What is HAProxy?
This is a thing that a few months ago, I didn’t know existed. It is used in some of the biggest and busiest sites, like Twitter, Github, Stack Overflow and Tumblr.
The last few weeks trying to learn to use it has been a hard uphill climb for me (blackjack style).
I would not call myself an HAProxy expert, but I at least know what it is, and that is an improvement. In case you may want to know what it is, so that you don’t stay clueless as long as I did, this post is for you.
HAProxy (pronouced H-A-Proxy) is a free and open source load balancer.
This basically means that HAProxy sits in front of your servers and moves the data request around so that no one server is overloaded. The main point is to keep your site up and running beautifully without users wondering what is happening behind the curtain. So that if a server goes down, or some major catastrophe happens, HAProxy will know to just move on to the next on.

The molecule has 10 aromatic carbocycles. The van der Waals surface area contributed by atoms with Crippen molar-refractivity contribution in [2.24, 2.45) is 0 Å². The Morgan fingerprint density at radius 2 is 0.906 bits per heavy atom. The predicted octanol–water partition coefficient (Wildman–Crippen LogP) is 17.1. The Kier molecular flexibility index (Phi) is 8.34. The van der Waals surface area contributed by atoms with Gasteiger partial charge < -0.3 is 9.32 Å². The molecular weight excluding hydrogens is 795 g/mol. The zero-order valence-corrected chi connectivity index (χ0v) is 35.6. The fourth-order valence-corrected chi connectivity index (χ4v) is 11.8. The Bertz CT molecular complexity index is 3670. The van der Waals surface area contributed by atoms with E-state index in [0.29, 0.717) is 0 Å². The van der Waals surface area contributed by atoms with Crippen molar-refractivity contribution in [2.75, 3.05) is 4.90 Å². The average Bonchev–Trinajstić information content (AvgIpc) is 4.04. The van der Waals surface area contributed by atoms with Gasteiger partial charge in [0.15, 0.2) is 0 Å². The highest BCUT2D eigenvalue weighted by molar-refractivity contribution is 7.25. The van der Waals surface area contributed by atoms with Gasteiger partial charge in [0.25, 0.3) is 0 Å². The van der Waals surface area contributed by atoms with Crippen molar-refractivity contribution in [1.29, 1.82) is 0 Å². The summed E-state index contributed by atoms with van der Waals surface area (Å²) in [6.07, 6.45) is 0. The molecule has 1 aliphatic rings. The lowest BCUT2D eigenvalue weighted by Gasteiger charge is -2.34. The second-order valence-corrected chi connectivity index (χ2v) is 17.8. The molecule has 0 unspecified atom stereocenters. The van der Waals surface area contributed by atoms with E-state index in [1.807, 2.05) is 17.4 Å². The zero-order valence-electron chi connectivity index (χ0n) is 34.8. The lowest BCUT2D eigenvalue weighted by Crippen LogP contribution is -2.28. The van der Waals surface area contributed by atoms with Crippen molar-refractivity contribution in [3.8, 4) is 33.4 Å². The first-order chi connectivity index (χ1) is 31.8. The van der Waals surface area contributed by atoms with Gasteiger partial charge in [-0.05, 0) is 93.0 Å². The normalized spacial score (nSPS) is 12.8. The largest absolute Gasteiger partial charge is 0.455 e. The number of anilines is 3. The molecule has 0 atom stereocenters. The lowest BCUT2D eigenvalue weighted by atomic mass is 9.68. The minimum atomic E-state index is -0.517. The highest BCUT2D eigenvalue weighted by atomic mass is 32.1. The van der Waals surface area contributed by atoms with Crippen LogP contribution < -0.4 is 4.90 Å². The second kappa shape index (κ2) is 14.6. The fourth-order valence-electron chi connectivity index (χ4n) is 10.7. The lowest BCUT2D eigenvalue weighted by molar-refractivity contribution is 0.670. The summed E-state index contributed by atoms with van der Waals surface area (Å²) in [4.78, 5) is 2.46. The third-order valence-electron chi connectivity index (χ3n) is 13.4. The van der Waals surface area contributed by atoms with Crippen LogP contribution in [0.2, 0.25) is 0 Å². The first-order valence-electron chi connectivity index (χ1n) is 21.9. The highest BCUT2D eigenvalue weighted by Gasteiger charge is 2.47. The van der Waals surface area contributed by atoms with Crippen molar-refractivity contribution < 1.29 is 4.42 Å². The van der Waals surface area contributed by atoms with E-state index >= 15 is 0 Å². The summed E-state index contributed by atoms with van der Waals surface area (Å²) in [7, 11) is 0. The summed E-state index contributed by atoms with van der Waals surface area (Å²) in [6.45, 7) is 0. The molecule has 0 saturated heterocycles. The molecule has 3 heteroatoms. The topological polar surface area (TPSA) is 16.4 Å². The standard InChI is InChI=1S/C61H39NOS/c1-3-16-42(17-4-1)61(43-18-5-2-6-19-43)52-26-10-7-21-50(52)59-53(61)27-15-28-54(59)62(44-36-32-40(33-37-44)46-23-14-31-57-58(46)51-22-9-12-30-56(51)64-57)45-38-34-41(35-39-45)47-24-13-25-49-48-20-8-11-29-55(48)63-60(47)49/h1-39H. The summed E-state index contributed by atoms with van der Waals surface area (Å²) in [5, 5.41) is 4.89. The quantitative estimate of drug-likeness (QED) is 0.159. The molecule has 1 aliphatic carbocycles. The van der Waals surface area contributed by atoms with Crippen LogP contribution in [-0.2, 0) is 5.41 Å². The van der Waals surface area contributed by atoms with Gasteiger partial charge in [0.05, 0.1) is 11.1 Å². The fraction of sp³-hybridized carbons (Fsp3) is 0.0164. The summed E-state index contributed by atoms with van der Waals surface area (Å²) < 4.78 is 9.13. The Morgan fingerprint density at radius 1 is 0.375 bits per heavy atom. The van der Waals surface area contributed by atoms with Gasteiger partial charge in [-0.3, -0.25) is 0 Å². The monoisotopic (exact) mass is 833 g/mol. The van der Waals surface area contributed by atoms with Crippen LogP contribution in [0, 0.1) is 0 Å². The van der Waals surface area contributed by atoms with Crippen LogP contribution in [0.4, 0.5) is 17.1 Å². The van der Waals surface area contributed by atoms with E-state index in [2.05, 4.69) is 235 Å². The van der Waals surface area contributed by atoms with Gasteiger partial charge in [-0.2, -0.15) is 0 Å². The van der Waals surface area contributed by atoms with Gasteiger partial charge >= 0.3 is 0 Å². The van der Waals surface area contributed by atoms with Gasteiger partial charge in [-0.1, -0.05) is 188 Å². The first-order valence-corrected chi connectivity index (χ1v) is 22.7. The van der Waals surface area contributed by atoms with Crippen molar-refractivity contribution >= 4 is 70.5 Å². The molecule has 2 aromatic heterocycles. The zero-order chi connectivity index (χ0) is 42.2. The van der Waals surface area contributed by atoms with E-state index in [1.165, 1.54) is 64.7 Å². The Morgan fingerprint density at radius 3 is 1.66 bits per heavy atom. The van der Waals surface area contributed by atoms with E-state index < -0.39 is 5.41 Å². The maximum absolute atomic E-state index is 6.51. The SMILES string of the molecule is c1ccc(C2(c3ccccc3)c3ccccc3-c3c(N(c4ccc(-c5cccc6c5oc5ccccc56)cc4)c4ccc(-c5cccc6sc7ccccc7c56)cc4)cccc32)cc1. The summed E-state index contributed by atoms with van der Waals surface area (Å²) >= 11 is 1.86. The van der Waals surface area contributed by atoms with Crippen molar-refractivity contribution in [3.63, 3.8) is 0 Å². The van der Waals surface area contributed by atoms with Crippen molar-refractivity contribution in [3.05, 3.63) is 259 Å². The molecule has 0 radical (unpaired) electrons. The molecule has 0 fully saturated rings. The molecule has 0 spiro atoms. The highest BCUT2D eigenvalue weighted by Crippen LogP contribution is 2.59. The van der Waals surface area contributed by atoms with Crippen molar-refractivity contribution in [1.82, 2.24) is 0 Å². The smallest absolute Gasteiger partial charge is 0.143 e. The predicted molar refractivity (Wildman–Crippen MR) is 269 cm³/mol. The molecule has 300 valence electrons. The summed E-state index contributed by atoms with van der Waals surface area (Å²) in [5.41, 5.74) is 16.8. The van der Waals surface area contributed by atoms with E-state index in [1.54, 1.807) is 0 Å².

If you are interested in setting this up for yourself, you will need to start with a Linux OS. Then, if would follow these steps for installation, they worked for me.
If you are still trying to wrap your head around what a load balancer even is, Digital Ocean has a 4 part series on HAProxy that will help you get acquainted with the general terminology and how this all works.
For those of you who are a little more advanced, there is a cool helper for HAProxy called HAProxyctl. This basically makes it easier to control HAProxy and is open source as well. Check out the github repo.